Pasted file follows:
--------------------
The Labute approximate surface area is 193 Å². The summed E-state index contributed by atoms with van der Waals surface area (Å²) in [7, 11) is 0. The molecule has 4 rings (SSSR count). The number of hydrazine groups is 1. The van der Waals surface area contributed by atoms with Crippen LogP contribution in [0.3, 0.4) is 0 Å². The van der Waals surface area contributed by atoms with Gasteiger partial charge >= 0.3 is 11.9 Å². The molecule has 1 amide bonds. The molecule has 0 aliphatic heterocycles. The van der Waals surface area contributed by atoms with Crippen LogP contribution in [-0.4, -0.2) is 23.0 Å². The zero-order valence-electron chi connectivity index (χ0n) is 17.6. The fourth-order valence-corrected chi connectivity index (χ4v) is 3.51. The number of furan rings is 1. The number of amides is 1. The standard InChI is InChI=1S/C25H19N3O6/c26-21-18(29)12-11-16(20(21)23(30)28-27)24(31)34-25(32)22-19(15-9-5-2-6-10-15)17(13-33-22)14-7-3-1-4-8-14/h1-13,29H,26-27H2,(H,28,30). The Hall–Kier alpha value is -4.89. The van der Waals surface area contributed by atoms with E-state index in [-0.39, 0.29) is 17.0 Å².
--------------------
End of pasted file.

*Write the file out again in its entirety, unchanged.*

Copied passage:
The Labute approximate surface area is 193 Å². The summed E-state index contributed by atoms with van der Waals surface area (Å²) in [7, 11) is 0. The molecule has 4 rings (SSSR count). The number of hydrazine groups is 1. The van der Waals surface area contributed by atoms with Crippen LogP contribution in [0.3, 0.4) is 0 Å². The van der Waals surface area contributed by atoms with Gasteiger partial charge >= 0.3 is 11.9 Å². The molecule has 1 amide bonds. The molecule has 0 aliphatic heterocycles. The van der Waals surface area contributed by atoms with Crippen LogP contribution in [-0.4, -0.2) is 23.0 Å². The zero-order valence-electron chi connectivity index (χ0n) is 17.6. The fourth-order valence-corrected chi connectivity index (χ4v) is 3.51. The number of furan rings is 1. The number of amides is 1. The standard InChI is InChI=1S/C25H19N3O6/c26-21-18(29)12-11-16(20(21)23(30)28-27)24(31)34-25(32)22-19(15-9-5-2-6-10-15)17(13-33-22)14-7-3-1-4-8-14/h1-13,29H,26-27H2,(H,28,30). The Hall–Kier alpha value is -4.89. The van der Waals surface area contributed by atoms with E-state index in [-0.39, 0.29) is 17.0 Å².